The life story of Alex Orlyuk does not seem destined to lead to political apathy. Born in the Soviet Union to a family scarred by the Holocaust, he moved at the age of six to Tel Aviv, where he finished school and military service. He follows politics and prizes democracy. He thinks his government should do more to make peace with Palestinians, separate religion and state, and cut inequality. And yet, now 28 and eligible to vote in the past four general elections, he has never cast a ballot. His abstention, he says, is “a political statement” on the sorry state of Israel’s politics. He does not think any of its myriad parties is likely to bring about the change he wants. Many other young Israelis share his disaffection. Just 58% of under-35s, and just 41% of under-25s, voted in the general election of 2013, compared with 88% of over-55s. No other rich country has a bigger gap in turnout between under-25s and over-55s.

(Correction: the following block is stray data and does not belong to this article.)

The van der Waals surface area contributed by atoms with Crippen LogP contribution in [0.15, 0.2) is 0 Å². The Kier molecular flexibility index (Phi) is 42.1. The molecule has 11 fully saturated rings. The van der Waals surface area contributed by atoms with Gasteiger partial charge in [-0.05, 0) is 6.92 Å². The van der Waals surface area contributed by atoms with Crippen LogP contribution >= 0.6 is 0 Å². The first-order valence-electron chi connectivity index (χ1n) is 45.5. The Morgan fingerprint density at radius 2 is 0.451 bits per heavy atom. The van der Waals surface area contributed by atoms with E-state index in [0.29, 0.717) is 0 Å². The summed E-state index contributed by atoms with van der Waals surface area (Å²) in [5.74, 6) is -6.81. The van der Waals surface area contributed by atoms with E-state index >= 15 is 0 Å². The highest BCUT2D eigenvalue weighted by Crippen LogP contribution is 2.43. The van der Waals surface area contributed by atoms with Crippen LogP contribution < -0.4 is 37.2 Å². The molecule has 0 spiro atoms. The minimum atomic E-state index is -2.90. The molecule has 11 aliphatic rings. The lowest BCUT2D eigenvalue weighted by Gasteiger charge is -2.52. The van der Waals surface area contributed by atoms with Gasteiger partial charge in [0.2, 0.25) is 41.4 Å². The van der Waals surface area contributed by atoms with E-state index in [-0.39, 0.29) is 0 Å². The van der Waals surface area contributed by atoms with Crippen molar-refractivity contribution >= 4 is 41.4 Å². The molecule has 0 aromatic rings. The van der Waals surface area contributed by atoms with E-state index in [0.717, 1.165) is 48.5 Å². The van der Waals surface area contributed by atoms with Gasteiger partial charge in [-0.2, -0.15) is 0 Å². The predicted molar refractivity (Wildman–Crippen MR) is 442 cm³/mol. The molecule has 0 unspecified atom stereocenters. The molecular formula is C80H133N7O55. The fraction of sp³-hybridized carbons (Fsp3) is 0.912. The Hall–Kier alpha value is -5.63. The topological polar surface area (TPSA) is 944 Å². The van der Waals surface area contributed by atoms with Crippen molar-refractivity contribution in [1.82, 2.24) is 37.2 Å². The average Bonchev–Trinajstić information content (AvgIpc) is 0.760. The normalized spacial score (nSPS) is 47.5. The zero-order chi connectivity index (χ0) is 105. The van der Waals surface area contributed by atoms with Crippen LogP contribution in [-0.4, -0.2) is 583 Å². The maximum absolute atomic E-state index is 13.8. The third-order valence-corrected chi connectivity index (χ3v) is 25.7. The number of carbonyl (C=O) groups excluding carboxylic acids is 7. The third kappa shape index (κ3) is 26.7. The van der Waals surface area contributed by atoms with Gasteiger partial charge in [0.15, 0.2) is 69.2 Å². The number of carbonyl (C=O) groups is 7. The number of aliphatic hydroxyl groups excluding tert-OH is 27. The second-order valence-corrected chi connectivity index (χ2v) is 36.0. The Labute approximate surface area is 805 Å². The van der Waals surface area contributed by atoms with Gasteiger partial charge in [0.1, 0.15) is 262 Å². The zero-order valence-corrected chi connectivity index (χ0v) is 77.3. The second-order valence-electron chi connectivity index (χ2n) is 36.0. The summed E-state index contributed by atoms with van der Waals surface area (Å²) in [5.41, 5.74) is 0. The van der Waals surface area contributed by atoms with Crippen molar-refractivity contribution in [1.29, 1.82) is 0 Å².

Though Israeli politics is atypical—steeped in questions of war, peace, religious identity and the relationship with Palestinians—the voting behaviour of its young is nevertheless all of a pattern with the rest of the rich world. In Britain and Poland less than half of under-25s voted in their country’s most recent general election. Two-thirds of Swiss millennials stayed at home on election day in 2015, as did four-fifths of American ones in the congressional election in 2014. Although turnout has been declining across the rich world, it has fallen fastest among the young. According to Martin Wattenberg of the University of California, Irvine, the gap in turnout between young and old in many places resembles the racial gap in the American South in the early 1960s, when state governments routinely suppressed the black vote.
Demographic trends further weaken the political voice of the young. In America’s election in 1972, the first in which 18-year-olds could vote, around a fifth of adults were under 25. By 2010 that share was one in eight. Under-25s are on track to make up just a tenth of American adults by mid-century. The young will have dwindled from a pivotal voting bloc into a peripheral one.